Can You Prove Your Love?

Dennis Skley

It’s not like I was looking for more reasons to roll my eyes at Citizenship and Immigration Canada’s “proof of relationship” protocols. (Here’s my rant from June 11.) But after reading today’s front-page story in The Toronto Star, “Proof of love? 532 pages aren’t enough,” I couldn’t help it.

Today’s story: Kurtis Lee Boulianne fell in love with an American teacher, Maria Canella. They submitted a 532-page “proof of relationship” which included “six pages of wedding receipts, 30 pages of wedding photos, 29 pages of cards and love letters, 57 pages of Facebook history, 36 pages of Skype and FaceTime records and 137 pages of iMessage chat logs.”

The feds needed more “proof”, and warned Boulianne and Canella: “Failure to do so could result in the refusal and/or delay of your application.” Anyway, turns out Citizenship and Immigration is not the sharpest knife in the federal cutlery drawer. They had lost Boulianne and Canella’s documentation. All is well now thanks to media intervention.

Anyway, the real point of my post this week (and I’m about to get to that) is that the feds are once again missing the bigger picture. They should be less concerned about non-Canadians getting married to jump the queue–and more worried about couples who are no longer in love but who continue to get a tax break.

I’m no accountant but I know it pays to be married. Working spouses are entitled to marital tax credits if their spouse doesn’t earn money. Married students can transfer their tuition claim to their working spouse. Married couples can pool medical expenses and charitable receipts and direct them to the spouse with the higher income. And let’s not forget income splitting (whatever that is).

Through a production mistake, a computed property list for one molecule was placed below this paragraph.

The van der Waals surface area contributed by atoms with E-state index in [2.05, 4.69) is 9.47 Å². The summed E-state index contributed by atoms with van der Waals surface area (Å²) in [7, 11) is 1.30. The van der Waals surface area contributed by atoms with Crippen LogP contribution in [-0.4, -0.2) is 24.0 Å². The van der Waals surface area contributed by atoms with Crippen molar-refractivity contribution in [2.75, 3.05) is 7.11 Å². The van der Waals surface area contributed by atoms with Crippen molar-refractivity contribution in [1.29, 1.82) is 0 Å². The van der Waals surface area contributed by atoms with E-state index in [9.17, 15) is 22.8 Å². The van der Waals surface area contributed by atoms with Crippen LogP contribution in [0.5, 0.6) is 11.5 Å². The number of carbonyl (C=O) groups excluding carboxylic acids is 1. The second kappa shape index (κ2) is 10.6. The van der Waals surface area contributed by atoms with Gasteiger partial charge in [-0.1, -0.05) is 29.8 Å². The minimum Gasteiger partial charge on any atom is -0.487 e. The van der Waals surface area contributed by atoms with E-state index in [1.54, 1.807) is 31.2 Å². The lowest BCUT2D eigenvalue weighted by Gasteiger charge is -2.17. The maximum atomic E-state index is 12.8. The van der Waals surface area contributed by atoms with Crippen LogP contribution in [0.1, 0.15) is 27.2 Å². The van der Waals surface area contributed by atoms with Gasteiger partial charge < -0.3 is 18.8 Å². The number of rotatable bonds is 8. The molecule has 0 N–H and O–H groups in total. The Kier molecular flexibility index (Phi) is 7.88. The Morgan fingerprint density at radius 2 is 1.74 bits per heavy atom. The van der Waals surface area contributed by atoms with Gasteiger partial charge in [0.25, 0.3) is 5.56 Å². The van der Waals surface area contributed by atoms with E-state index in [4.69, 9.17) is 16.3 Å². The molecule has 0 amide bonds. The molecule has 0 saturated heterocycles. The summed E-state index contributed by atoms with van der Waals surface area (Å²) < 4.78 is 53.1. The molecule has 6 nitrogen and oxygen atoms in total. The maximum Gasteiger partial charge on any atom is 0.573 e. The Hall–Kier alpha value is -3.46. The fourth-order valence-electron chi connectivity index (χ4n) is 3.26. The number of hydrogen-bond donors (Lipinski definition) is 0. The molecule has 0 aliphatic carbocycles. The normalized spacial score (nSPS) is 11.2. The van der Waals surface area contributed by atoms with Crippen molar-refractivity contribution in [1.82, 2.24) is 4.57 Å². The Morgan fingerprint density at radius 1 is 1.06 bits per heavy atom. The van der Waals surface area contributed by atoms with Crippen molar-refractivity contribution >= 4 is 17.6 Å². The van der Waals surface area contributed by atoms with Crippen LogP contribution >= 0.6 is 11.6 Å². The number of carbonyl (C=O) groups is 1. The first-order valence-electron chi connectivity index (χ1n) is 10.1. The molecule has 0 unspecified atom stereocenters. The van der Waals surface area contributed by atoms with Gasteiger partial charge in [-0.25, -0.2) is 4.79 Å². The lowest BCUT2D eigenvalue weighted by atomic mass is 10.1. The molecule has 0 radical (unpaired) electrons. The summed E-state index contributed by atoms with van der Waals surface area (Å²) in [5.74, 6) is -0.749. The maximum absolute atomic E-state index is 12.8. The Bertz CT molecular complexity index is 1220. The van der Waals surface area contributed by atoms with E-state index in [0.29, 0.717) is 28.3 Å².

Us married couples are making out like bandits.

If we are going to put aspiring Canadians through the wringer to prove their love, shouldn’t we also put the screws to married couples looking to beat the tax man—those who fell out of love long ago and are married only in name?

So, hypothetically speaking, what if a Revenue Canada agent came knocking at your door? What evidence could you produce to prove your love?

-How many flirty emails, sexts, sappy cards, etc. do you exchange in a year? Do they end with “xoxo”?

-How many social outings do you do—together? Can you show a variety of activities that encompass both your interests (vs. only tickets to hockey games, or only tickets to the ballet)?

-What little gifts show you have each other on your minds, all the time? A vase of flowers, a box of chocolates, a knitted sweater?

Maybe if we had to prove our love to get tax breaks, more married couples would try harder. And perhaps that extra effort would make Canadian marriage stronger. This has got to be good social policy. No one wants to fail an audit.

Photo credit: Flickr/Dennis Skley

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